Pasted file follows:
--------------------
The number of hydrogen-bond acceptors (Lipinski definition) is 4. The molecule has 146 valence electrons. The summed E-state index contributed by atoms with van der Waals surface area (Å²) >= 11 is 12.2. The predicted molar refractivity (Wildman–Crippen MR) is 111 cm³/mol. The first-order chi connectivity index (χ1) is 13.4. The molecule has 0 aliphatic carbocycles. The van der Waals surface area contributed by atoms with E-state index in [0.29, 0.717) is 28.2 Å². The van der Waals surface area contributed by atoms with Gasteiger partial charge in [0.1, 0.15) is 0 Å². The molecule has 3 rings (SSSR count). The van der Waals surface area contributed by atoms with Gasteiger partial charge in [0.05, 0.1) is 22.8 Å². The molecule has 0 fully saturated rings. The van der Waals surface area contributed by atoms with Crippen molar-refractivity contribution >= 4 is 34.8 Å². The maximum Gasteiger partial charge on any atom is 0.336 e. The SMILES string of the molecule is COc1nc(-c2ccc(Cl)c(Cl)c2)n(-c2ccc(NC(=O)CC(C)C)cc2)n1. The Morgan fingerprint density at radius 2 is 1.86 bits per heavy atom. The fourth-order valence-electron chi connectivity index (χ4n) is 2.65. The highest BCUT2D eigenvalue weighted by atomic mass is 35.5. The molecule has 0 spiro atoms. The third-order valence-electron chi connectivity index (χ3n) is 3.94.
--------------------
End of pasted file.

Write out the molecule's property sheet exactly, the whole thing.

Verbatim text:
The number of hydrogen-bond acceptors (Lipinski definition) is 4. The molecule has 146 valence electrons. The summed E-state index contributed by atoms with van der Waals surface area (Å²) >= 11 is 12.2. The predicted molar refractivity (Wildman–Crippen MR) is 111 cm³/mol. The first-order chi connectivity index (χ1) is 13.4. The molecule has 0 aliphatic carbocycles. The van der Waals surface area contributed by atoms with E-state index in [0.29, 0.717) is 28.2 Å². The van der Waals surface area contributed by atoms with Gasteiger partial charge in [0.1, 0.15) is 0 Å². The molecule has 3 rings (SSSR count). The van der Waals surface area contributed by atoms with Gasteiger partial charge in [0.05, 0.1) is 22.8 Å². The molecule has 0 fully saturated rings. The van der Waals surface area contributed by atoms with Crippen molar-refractivity contribution >= 4 is 34.8 Å². The maximum Gasteiger partial charge on any atom is 0.336 e. The SMILES string of the molecule is COc1nc(-c2ccc(Cl)c(Cl)c2)n(-c2ccc(NC(=O)CC(C)C)cc2)n1. The Morgan fingerprint density at radius 2 is 1.86 bits per heavy atom. The fourth-order valence-electron chi connectivity index (χ4n) is 2.65. The highest BCUT2D eigenvalue weighted by atomic mass is 35.5. The molecule has 0 spiro atoms. The third-order valence-electron chi connectivity index (χ3n) is 3.94.